Whistleblowers on the rise, attorney says

Sunday, May 22, 2005

WASHINGTON -- Don't be surprised if you begin to see a steady rise in the number of whistleblower lawsuits in the HME industry, said Jeff Baird, a healthcare attorney with Brown & Fortunato in Amarillo, Texas.

Over the past few months, Baird has seen a marked increase in the number of whistleblower (qui tam) cases from "coast to coast."

He attributed the increase primarily to two factors: 1. More and more HME employees aware of fraud and abuse issues; 2.) Attorneys looking for new markets where they can generate revenue.

"Ten years ago, if a DME employee was fired, the worst thing that could happen to a company would be that employee would file for unemployment," Baird said. "That is no longer the case."

The U.S. False Claims Act allows private citizens to file fraud lawsuits against companies on behalf of the U.S. government. That includes citizens with a sincere concern that fraud is being committed as well as disgruntled employees and ex-employees looking to cause trouble and cash in.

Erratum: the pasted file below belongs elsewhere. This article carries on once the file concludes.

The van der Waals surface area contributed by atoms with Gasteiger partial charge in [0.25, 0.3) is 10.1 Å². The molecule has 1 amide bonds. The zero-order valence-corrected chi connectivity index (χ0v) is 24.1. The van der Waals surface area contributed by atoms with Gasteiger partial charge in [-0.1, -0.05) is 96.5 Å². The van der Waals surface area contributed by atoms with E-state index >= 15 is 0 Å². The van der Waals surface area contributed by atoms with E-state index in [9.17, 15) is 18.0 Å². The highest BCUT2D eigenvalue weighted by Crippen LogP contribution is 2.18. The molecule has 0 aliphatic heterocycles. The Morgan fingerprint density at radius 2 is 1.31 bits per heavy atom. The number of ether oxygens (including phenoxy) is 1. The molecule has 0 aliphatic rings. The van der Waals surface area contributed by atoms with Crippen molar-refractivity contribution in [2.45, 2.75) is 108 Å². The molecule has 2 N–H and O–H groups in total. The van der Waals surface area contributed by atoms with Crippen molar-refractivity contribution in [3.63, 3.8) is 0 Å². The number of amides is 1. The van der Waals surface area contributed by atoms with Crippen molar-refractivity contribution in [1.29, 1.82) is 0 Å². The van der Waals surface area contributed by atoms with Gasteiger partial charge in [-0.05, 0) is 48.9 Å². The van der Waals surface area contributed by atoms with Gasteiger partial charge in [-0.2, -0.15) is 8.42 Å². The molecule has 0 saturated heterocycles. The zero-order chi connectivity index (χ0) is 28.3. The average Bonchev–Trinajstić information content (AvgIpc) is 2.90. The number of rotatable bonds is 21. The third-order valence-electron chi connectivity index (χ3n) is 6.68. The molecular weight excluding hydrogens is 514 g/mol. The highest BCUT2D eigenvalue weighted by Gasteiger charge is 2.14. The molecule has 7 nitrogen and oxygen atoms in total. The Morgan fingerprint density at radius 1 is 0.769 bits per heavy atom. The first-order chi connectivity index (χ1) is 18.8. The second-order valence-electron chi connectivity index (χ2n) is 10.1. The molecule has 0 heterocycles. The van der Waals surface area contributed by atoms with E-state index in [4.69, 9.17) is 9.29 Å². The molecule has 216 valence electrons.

Ideally, whistleblowers want to collect enough evidence to convince the U.S. government to take the case over. In general, whistleblowers lack the money to pursue cases the government ignores. When the government intervenes, the relator (whistleblower) normally recovers 15% to 20%. When the government does not intervene, the relator normally recovers 20% to 25%.

Contrary to what Baird is seeing, several other healthcare attorneys reported seeing no spike in the number of whistleblower cases they handle. Forbes magazine, however, reported in March that fiscal 2003 saw 326 whistleblower suits, 10 times as many as cropped up in 1986. The government gets involved in only about one-sixth of the cases, Forbes reported.

"The qui tam caseload has grown significantly," said an employee with the OIG, which investigates Medicare fraud. "It's being fueled by public awareness and people wanting to make money. It's all driven by 'what can I make out of this.'"

Likewise, for every dollar the government spends prosecuting a whistleblower case, it brings in $13, Forbes reported.

With that kind of return on investment, "if you think the government is going to stop, you are crazy," said another industry attorney.